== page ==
Method Definitions: &block vs. yield()


#1

Suppose I had two methods:

First method

def my_first_method(b)
yield b
end

Second method

def my_second_method(&block)
block.call
end

I know that the block in the 2nd example is converted to a Proc object,
but a Proc object (to my newb eyes) doesn’t seem to hold any advantages
that might make me want to use the latter method.

I was wondering if there are specific advantages to using the &block
convention or yield()ing a block? Is it merely a matter of preference
and or convention?

James


#2

On Feb 6, 2006, at 4:38 PM, James H. wrote:

I was wondering if there are specific advantages to using the &block
convention or yield()ing a block? Is it merely a matter of preference
and or convention?

Well, once it’s bundled up in an object you can tuck it away (assign
to a variable) and save it for a rainy day (execute it later).

James Edward G. II


#3

James H. wrote:

end
to be really comparable:

def my_second_method(b, &block)
block.call(b)
end

I know that the block in the 2nd example is converted to a Proc object,
but a Proc object (to my newb eyes) doesn’t seem to hold any advantages
that might make me want to use the latter method.

I was wondering if there are specific advantages to using the &block
convention or yield()ing a block? Is it merely a matter of preference
and or convention?

Yield is lighter weight, since no Proc is created. Also, when a Proc is
created, it’s binding is stored, and that binding includes any variables
in scope in the proc. As long as you hang on to that Proc, the values of
those variables cannot be GC-ed.

But with yield, you can only call the block from within the scope of the
method. If you need to store it away somewhere and call it after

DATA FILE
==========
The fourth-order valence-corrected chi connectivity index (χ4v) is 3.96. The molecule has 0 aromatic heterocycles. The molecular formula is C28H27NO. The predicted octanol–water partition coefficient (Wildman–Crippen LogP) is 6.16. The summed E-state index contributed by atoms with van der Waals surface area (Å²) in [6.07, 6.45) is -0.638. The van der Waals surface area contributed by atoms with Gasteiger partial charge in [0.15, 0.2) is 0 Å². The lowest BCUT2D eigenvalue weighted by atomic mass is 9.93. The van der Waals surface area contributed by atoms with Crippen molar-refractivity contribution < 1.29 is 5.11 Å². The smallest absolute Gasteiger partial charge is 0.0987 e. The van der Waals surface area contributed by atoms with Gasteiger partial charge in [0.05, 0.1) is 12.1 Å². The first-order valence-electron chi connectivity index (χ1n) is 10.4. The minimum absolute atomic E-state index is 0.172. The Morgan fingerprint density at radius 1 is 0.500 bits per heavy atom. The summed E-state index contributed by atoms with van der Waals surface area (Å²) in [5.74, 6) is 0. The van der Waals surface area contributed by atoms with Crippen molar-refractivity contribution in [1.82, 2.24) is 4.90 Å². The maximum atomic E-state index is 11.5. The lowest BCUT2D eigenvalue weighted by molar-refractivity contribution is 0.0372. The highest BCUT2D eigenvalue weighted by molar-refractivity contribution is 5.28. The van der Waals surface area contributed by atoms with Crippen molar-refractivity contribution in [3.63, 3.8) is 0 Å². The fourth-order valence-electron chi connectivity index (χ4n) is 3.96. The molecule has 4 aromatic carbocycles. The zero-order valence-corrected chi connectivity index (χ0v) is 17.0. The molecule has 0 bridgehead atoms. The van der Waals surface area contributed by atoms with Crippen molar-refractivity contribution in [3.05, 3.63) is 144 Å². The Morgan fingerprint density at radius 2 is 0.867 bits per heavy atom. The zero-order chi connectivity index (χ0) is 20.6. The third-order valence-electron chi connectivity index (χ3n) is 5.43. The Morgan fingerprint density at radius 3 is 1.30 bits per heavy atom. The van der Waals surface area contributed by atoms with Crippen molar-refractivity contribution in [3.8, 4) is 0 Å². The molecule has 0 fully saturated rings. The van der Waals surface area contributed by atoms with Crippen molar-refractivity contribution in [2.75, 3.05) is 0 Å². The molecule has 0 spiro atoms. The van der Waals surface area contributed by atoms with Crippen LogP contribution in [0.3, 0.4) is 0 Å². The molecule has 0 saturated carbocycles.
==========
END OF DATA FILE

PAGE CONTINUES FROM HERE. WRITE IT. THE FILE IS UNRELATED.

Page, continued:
returning, then you have to use a Proc.


#4

On Tue, 7 Feb 2006, James H. wrote:

end

I know that the block in the 2nd example is converted to a Proc object,
but a Proc object (to my newb eyes) doesn’t seem to hold any advantages
that might make me want to use the latter method.

I was wondering if there are specific advantages to using the &block
convention or yield()ing a block? Is it merely a matter of preference
and or convention?

James

 harp:~ > cat a.rb
 class C
   def foo(&b) bar &b end
   def bar() yield end
 end
 C::new.foo{ p 42 }


 harp:~ > ruby a.rb
 42

-a


#5

James H. wrote:

Generally yield is much faster than converting block to a Proc. But
there are situations when you have to explicitly pass the block and
convert it, these two are the most obvious that come to my mind:

saving a Proc object for delayed execution
implementing recursive iterators

lopex


#6

Marcin MielżyÅ?ski wrote:

James H. wrote:

Generally yield is much faster than converting block to a Proc. But
there are situations when you have to explicitly pass the block and
convert it, these two are the most obvious that come to my mind:

saving a Proc object for delayed execution
implementing recursive iterators

More generally all situations where you do not want to invoke the block
from this method but pass it on to another.

Kind regards

robert

#7

On 2/7/06, Robert K. removed_email_address@domain.invalid wrote:

More generally all situations where you do not want to invoke the block
from this method but pass it on to another.

(or both)

Jacob F.


#8

On Feb 6, 2006, at 6:03 PM, Joel VanderWerf wrote:

But with yield, you can only call the block from within the scope
of the method. If you need to store it away somewhere and call it
after returning, then you have to use a Proc.

You can pass an implicit block to another method by wrapping it in
another block:

class Example

def m1
m2 { yield }
end

def m2
yield
end

end

e1 = Example.new

e1.m1 { p 42 }

There is no explicit reification of a block to a Proc object
in this example. This technique can avoid the creation of
a Proc object in many common situations, but certainly not
in all cases.

Gary W.